Not everybody needs the high speed these chips offer and “local” software that uses either CPU or commodity GPUs will also continue to gain popularity. Amongst other reasons, running local models is compelling because it doesn’t require sharing any sensitive data with third parties. This year, llama.cpp12 and Ollama13 rose to popularity as an easy to use frameworks for running LLMs on a home computer. 2023 was the year of llama.cpp because of how well it supports experimentation, as it works out of the box with diverse models and hardware. It’s going to stay relevant but we’ll see more focus on simplicity and dedicated applications as fixed end uses emerge. Pytorch has also acknowledged the need for fast inference14 and is building an edge framework15. Here I’ll shamelessly plug my own llm.f90 inference framework that focuses on minimal, fast CPU (for now) inference, in a very simple open-source script that can be incorporated into other software16.

That’s a good Segway into the other part of software which is programming languages. Python has been and will be the default AI research programming language for the foreseeable future. For optimized single-purpose models, we’re seeing lower level languages become more popular, particularly C/C++, but I’m bullish in the rise of Fortran, which was and is made for the purpose of writing fast numerical code. As a higher level language that’s closer to python for the kind of data manipulation that’s at the core of AI, but as fast as C, it’s well suited to writing AI code. A challenge is the almost complete absence of mindshare and use by newer programmers, which I’m trying to change.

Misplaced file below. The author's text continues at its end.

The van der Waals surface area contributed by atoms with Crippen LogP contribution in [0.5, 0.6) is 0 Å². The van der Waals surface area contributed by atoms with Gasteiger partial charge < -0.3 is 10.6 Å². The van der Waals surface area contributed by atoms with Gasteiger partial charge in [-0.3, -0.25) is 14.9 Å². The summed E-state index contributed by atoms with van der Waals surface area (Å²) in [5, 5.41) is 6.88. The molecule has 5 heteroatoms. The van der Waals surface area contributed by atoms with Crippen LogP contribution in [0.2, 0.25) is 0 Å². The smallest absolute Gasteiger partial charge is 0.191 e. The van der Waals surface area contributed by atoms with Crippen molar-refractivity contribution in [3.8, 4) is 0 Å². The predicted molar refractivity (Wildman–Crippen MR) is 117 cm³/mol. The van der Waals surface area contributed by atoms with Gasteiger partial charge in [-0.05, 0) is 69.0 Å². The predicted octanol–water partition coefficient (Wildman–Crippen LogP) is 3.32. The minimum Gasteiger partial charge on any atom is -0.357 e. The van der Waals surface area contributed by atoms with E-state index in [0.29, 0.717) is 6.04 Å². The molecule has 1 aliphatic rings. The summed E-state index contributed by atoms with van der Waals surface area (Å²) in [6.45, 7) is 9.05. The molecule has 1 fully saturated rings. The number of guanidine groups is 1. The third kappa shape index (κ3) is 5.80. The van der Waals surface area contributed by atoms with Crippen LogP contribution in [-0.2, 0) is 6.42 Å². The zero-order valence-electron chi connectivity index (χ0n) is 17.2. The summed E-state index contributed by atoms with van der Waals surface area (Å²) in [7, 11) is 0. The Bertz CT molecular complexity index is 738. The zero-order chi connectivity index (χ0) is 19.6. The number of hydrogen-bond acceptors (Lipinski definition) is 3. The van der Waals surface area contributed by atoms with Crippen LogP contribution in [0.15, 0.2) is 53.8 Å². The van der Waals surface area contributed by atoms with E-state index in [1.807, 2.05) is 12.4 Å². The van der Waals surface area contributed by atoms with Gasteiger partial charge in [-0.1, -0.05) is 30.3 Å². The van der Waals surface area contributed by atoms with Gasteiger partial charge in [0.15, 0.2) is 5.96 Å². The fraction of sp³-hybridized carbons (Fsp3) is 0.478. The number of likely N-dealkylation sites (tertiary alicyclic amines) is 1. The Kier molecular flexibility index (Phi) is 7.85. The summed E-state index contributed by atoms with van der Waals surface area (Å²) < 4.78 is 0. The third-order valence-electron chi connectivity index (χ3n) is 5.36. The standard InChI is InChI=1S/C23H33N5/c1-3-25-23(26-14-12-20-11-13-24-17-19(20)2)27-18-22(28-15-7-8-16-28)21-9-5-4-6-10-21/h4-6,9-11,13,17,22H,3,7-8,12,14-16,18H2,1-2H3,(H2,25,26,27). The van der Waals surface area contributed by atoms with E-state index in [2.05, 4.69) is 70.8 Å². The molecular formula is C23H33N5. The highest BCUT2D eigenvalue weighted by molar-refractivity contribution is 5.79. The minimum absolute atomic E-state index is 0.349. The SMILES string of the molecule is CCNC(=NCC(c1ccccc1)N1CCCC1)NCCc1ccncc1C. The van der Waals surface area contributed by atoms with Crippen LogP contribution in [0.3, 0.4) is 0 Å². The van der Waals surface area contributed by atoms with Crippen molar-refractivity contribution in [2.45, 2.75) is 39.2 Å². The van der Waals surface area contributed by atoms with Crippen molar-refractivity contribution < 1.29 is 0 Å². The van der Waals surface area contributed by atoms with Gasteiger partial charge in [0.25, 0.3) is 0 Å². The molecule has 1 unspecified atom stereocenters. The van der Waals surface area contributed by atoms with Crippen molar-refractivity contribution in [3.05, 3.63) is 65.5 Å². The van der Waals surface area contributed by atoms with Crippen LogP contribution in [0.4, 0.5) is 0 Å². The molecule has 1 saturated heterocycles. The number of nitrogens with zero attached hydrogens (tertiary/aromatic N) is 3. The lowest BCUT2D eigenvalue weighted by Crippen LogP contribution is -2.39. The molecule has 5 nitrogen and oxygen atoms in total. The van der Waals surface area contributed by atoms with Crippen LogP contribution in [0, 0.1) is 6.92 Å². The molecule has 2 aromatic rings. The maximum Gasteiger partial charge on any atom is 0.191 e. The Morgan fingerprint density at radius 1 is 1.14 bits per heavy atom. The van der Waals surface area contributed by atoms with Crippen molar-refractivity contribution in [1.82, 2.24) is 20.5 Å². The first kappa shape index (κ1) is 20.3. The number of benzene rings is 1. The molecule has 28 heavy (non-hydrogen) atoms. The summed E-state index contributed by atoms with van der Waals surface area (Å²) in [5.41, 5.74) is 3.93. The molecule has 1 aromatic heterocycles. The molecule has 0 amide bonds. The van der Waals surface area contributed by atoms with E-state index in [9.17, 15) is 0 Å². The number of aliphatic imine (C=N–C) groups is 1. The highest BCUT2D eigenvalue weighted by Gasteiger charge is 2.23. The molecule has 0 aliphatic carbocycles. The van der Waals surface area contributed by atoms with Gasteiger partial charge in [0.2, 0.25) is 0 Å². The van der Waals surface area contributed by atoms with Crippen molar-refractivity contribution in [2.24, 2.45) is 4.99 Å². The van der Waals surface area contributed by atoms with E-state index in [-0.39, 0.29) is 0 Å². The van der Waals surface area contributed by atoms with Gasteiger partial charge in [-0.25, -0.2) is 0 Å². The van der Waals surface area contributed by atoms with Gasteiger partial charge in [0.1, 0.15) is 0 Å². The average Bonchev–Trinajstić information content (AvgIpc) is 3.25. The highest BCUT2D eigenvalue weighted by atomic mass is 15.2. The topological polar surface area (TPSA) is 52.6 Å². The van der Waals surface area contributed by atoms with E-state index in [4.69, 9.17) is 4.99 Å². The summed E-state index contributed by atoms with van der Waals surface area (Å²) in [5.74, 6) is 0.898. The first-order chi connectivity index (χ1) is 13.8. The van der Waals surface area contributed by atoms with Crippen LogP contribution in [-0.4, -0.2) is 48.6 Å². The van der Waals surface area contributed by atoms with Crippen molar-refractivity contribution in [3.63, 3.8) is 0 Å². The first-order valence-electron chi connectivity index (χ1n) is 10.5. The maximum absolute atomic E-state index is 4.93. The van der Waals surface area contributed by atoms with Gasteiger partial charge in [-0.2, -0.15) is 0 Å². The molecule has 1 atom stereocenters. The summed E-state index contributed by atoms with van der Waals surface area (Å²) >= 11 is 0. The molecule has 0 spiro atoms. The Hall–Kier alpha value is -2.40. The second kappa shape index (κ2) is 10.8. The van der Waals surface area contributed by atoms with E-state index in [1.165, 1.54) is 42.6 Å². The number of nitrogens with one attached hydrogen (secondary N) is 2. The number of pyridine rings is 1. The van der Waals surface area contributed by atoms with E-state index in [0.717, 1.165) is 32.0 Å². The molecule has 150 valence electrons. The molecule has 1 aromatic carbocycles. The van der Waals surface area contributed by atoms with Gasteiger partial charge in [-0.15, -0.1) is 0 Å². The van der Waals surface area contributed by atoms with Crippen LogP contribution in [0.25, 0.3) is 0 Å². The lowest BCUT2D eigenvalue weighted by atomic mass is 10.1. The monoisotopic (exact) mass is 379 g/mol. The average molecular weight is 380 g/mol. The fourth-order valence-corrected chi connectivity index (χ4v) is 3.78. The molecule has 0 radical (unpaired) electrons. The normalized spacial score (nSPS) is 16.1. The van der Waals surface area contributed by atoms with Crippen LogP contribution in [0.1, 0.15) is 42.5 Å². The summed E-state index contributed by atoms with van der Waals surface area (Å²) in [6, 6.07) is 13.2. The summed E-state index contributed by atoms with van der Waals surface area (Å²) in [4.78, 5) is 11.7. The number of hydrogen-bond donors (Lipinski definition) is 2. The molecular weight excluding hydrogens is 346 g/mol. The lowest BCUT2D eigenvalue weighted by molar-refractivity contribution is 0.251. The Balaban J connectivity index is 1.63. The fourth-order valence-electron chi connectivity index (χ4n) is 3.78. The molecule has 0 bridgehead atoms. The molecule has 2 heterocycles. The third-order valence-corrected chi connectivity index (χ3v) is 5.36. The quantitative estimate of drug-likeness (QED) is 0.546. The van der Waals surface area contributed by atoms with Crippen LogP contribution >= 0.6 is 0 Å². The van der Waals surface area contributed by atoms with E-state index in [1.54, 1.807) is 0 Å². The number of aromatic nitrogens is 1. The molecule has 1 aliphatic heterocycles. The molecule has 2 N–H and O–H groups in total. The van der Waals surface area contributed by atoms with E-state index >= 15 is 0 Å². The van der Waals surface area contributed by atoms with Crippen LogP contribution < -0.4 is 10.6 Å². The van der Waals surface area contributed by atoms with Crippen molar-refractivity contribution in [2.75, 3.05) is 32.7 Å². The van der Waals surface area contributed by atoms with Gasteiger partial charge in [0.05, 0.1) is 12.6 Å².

Fundamental Advances in Language Model Architectures

All of the popular language models are based on Attention which “is all you need” according to the famous paper17. Attention looks back at the words (tokens) the model has seen or generated so far, and decides which ones are relevant to generating the next word. The problem is, it scales poorly because it looks at how every token relates to every other one, so the computation involved grows with the square of the number of tokens. For applications like RAG (using an LLM with a custom document set) this limits the practical amount of text a model can look at.

Attention aside, there are also questions of the overall parameter efficiency of models. Current state of the art LLMs are very big, and we’d all be happier if they were smaller.

For 2024, I expect there to be at least another family of competitive models emerge and get real “attention” in commercial use that don’t use attention. Existing examples are RWKV18 that uses a RNN based block – recurrent neural networks are an older kind of architecture that was previously popular for language processing. RWKV reimagines the architecture for use within a LLM. Another example is Mamba19 that uses a (also recurrent) state-space model insider of a recurring block to build an LLM. RetNet20 uses another kind of recurrent network. All of these architectures support longer text without incurring a quadratic penalty like transformers. None have “broken through” to replace or compete with transformer LLMs, but expect this to change, with either these or other new architectures becoming competitive.

I’ve tried to be optimistic here and mention what I see as positive developments. As long as AI is attracting a lot of attention, there is going to be controversy, attention seeking, and grift attached to the field as well, and this will continue. Ultimately, the negatives will not affect the course of the technology in the longer term, but we do need to be vigilant about some attempts to shift the balance of power towards special interests. 2023 saw regulatory capture under the guise of safety as a big theme. In 2024, I expect to see more emphasis on claiming copyright entitlements21 and more efforts to redefine open-source in favor of big businesses22, efforts that need to be called out and opposed.